# How minimally can I cut a cake sector-wise to fit it into a slightly undersized square tin?

In geometrical terms, what is the smallest number $n$ such that a disc of unit radius can be cut into $n$ sectors that can be reassembled without overlapping to fit into a square of side $2-\varepsilon$, where $\varepsilon>0$ is as small as you like? The question could be set for arbitrary straight cuts; but I like to serve my guests with traditional sector-shaped pieces.

• Problems like this are very difficult to prove that a given solution in optimal. With some geometry one could calculate the smallest square that David Bevan's solution would support, but there might be another 5-piece solution lurking out there. Commented Nov 24, 2011 at 15:12

Here’s a solution using three pieces:

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Two pieces have angle $\pi-\alpha$ and one has angle $2\,\alpha\,$ for some small $\alpha$ $\;$($\alpha =\frac{\pi}{12}$ in the diagram).

(I eventually got there after starting with a 10-piece solution!)

• This looks like it requires a side of 2. The two big pieces are a full unit tall, no? Commented Nov 25, 2011 at 15:01
• @Ross: The upper piece is slightly to the right of the lower piece. So their combined height is less than 2. Commented Nov 25, 2011 at 17:25
• @TonyK: Got it. Thanks Commented Nov 26, 2011 at 5:51

With John’s configuration, the maximum possible value of $\varepsilon$ is approximately $0.0291842223$:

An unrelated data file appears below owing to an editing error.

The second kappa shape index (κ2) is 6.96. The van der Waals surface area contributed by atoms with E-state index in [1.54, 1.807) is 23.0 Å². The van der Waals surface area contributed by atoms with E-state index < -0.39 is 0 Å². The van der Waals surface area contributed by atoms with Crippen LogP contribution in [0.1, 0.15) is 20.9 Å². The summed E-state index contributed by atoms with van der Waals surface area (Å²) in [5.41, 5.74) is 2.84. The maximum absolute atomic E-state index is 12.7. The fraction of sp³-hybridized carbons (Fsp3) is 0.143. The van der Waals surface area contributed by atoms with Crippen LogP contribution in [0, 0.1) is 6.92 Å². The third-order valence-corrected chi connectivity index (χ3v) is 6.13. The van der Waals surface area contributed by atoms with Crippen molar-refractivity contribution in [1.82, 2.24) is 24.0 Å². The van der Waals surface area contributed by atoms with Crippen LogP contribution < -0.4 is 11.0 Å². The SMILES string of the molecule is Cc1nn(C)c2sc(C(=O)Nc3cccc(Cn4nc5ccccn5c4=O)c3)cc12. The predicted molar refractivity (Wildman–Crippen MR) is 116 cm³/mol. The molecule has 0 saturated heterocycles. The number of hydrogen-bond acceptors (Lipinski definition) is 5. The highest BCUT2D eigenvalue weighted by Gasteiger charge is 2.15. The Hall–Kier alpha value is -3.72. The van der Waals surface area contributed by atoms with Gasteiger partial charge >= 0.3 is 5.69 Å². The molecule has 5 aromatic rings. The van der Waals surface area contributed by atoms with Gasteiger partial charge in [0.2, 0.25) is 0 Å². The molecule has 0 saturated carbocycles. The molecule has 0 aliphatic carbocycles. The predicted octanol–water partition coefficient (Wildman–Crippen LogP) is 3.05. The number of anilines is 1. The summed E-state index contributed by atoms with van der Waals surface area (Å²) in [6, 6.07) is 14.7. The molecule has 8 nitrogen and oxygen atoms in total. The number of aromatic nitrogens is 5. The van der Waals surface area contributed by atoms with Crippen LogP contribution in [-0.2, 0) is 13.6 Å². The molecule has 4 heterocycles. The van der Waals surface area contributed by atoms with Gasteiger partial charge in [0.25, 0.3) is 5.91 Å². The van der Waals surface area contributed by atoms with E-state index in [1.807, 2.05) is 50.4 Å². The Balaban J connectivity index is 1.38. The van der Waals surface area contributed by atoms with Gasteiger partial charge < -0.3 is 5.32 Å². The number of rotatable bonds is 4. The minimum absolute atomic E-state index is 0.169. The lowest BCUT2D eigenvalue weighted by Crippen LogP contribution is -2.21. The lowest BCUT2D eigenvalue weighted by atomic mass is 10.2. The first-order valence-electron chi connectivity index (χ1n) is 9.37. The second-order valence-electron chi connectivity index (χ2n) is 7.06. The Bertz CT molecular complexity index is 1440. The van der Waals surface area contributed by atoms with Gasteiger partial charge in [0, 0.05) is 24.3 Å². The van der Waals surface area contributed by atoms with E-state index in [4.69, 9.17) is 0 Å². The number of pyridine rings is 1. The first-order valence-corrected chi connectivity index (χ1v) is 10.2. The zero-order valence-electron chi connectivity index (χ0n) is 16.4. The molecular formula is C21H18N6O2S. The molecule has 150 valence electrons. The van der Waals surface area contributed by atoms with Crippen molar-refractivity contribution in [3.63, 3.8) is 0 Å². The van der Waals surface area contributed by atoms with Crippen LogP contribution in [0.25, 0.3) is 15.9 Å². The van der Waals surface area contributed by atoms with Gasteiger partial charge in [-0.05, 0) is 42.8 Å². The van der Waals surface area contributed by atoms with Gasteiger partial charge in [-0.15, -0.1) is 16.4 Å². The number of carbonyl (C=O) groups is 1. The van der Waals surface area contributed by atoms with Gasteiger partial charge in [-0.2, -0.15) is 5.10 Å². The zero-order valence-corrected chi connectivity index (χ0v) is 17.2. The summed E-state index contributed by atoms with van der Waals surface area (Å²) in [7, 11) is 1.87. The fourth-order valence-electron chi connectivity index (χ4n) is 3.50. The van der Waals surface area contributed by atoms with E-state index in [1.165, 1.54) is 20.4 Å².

$\hspace{1.5in}$

The pieces have angles approximately $228.8124035475^\circ$, $113.1341370910^\circ$ and $18.0534593614^\circ$.

Note that the large pieces are no longer positioned symmetrically.

• This is looks as though it could be the optimal solution: $n=3$ for sure, and this $\varepsilon$ seems hard to beat. But I'll wait a bit before accepting it officially. I'm not expecting any surprises, but then I didn't spot your solution either. Commented Nov 25, 2011 at 18:14
• You might like to see my new question. Commented Oct 16, 2015 at 11:48

When posting this question, I only knew that it could be done for large $n$. Since then, I found a way to do it (I think!) for $n=3$: Cut the disc into sectors of $248^\circ$, $104^\circ$, and $8^\circ$ (slight variations on these numbers are possible). Place the big sector symmetrically in one corner of the square, with the cut-out toward the opposite corner, and put the medium sector symmetrically in the cut-out so that the circular part of its boundary touches the two straight radial edges of the big sector. There is just enough room left to slip the remaining sliver in between a straight edge of the medium sector and the neighbouring side of the square. I hope that this is right, but I may have miscalculated. Any refutation would be stoically welcome. Confirmation is naturally welcome too.

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• You just beat me to a 3-piece solution! Commented Nov 24, 2011 at 17:33
• I've added a diagram (awaiting review). Commented Nov 24, 2011 at 17:46
• Let's call it a tie; and thank you for the diagram. It's interesting that our two solutions are so different. Commented Nov 24, 2011 at 19:05

Here’s a third distinct three-piece configuration, with the centres of the sectors at the vertices of an equilateral triangle:

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All the pieces have an angle greater than $\frac{\pi}{2}$ (the angles in the diagram are $149.5^\circ$, $110^\circ$ and $100.5^\circ$).

A solution with three congruent pieces doesn’t seem possible.